As political campaign came to an end at 6am today, political parties and major stakeholders in Tuesday’s polls have expressed mixed feelings on the preparedness of the Malawi Electoral Commission (MEC) ahead of what is expected to be a tight presidential race.
While the ruling Democratic Progressive Party (DPP) and Malawi Congress Party expressed satisfaction with the level of MEC’s preparedness, the opposition UTM has rated the commission’s readiness for the polls at 60 percent.
MCP secretary general Eisenhower Mkaka said the party has followed every stage of the electoral process as managed by MEC.
“We have followed every stage. Our monitors have been trained besides us deploying monitors to all polling stations. Hitherto we have been happy with MEC’s level of preparedness. We have noted high level participation of the Malawi Defence Force (MDF), which is a professional force. We look forward to great General Elections,” said Mkaka.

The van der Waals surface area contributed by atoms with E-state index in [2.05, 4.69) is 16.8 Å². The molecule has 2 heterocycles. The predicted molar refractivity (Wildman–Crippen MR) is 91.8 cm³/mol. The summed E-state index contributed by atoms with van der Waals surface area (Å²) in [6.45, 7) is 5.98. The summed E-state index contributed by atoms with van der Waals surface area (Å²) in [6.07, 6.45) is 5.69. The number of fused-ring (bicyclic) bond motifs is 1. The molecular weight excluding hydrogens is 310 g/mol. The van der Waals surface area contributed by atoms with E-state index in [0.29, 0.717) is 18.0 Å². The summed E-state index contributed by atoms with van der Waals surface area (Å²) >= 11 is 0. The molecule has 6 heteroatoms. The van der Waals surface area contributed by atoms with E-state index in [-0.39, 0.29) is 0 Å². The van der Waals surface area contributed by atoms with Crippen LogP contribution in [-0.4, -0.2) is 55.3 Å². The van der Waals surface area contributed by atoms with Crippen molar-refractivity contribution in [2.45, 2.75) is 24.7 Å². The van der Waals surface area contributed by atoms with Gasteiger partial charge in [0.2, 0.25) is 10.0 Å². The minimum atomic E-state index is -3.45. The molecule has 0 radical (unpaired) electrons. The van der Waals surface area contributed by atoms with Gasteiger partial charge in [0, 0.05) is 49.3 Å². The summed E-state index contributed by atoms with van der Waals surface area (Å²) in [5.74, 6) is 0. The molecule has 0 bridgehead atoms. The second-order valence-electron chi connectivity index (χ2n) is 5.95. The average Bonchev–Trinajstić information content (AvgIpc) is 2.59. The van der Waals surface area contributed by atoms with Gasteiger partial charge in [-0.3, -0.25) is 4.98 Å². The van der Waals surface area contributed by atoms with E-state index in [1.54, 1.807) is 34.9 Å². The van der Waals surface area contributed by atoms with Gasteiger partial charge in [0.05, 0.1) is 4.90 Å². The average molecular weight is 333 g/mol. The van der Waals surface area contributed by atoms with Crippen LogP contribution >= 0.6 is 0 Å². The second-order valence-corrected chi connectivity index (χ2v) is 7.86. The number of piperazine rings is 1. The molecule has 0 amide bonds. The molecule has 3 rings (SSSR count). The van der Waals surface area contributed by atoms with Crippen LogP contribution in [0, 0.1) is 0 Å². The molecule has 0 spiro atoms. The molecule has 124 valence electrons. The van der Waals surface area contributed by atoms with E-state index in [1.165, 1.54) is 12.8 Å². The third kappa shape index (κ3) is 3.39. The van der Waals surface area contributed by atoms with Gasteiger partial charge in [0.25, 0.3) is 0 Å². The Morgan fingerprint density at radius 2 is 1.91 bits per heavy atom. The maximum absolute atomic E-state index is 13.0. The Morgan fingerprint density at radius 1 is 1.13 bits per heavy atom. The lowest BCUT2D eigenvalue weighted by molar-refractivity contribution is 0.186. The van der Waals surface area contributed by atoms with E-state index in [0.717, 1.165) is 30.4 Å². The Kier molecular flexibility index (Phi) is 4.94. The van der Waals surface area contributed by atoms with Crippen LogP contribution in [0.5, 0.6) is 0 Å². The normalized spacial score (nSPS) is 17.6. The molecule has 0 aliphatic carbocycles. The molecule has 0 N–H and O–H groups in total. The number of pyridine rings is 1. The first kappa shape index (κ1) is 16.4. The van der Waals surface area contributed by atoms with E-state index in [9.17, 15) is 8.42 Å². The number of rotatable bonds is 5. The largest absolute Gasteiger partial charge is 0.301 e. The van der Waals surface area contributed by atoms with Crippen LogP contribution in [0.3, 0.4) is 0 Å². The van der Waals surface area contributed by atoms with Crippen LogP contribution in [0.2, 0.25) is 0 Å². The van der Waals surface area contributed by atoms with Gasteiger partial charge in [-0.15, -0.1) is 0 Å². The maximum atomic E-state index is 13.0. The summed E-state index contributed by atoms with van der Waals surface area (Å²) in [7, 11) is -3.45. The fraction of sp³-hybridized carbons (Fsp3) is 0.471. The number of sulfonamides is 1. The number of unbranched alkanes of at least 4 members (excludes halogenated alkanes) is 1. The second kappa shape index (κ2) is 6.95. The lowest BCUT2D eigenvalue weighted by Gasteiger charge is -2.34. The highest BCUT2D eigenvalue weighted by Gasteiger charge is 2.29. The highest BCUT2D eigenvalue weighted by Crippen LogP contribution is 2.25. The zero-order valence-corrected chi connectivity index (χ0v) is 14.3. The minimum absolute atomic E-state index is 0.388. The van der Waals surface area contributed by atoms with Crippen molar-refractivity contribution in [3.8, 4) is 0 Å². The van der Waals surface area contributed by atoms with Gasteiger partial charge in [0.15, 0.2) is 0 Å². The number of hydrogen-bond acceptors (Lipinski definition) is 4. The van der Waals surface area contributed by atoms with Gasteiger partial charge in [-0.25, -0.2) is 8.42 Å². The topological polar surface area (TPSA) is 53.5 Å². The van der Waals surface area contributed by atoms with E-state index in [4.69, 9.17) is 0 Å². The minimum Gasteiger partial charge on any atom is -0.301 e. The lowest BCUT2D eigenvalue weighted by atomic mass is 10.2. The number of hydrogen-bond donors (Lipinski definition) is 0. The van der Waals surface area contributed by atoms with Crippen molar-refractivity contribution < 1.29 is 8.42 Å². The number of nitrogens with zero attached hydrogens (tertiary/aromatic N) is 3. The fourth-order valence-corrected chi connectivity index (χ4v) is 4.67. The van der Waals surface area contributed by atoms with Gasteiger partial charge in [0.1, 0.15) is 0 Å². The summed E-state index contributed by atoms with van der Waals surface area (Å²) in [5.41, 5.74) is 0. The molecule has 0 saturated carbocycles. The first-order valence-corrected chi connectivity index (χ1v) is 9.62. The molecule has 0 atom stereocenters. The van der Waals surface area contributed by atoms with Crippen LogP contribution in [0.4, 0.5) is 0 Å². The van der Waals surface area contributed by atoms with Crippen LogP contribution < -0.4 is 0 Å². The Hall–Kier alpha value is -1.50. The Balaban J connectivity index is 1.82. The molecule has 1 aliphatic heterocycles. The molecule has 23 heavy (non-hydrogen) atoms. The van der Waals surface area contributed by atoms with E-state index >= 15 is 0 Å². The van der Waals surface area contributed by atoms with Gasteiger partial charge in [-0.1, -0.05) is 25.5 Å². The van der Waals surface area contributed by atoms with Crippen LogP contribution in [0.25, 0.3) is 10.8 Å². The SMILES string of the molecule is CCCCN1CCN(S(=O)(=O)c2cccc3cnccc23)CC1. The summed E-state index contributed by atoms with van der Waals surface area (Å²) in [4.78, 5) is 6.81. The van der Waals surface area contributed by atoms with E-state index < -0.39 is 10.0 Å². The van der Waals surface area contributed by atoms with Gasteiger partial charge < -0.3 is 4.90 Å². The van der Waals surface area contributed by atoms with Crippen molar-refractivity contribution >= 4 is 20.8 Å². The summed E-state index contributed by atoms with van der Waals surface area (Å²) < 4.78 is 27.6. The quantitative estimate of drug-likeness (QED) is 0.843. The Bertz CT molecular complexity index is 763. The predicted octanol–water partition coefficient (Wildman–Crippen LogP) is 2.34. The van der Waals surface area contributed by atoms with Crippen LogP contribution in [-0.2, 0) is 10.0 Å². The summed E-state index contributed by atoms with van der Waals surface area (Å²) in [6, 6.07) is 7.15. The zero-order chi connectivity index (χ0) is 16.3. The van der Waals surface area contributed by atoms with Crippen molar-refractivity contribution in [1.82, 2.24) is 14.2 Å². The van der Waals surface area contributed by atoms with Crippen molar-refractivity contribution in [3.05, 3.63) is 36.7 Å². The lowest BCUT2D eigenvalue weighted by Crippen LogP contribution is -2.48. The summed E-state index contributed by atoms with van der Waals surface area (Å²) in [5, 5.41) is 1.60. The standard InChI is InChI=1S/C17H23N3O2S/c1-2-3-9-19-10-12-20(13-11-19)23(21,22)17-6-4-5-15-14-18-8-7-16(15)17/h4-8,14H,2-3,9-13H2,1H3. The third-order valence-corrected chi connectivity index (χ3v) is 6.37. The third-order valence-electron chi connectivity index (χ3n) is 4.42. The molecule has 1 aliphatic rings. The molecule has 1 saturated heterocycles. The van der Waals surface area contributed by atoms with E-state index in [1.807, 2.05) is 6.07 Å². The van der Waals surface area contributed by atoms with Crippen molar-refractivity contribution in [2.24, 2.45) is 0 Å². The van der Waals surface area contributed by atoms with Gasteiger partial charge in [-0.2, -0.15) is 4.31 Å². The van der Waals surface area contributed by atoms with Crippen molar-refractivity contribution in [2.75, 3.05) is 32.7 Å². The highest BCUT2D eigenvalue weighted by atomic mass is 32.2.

UTM secretary general Patricia Kaliati told Nation on Sunday that MEC has not handled most of the complaints the party lodged, including allegations of some parties buying voter cards.
“We have lodged several complaints regarding some malpractices; chiefs campaigning for the ruling party. The ruling party has been giving out handouts contrary to the New Political Parties Act,” said Kaliati who added that her party has deployed 24 000 monitors across the country.
“We are vigilant and we have advised our monitors to be alert all the time. No one should disrupt the elections with crooked means,” she added.
In a statement released yesterday morning at a press conference in Blantyre, Malawi Electoral Support Network (Mesn) chairperson Steve Duwa said so far MEC has done a commendable job to inspire confidence. However, Duwa observed that rigging claims by some parties has the potential to affect the credibility of the elections.
In a telephone interview yesterday, DPP spokesperson Nicholas Dausi said they have confidence in the electoral body such that they have no misgivings about the process so far.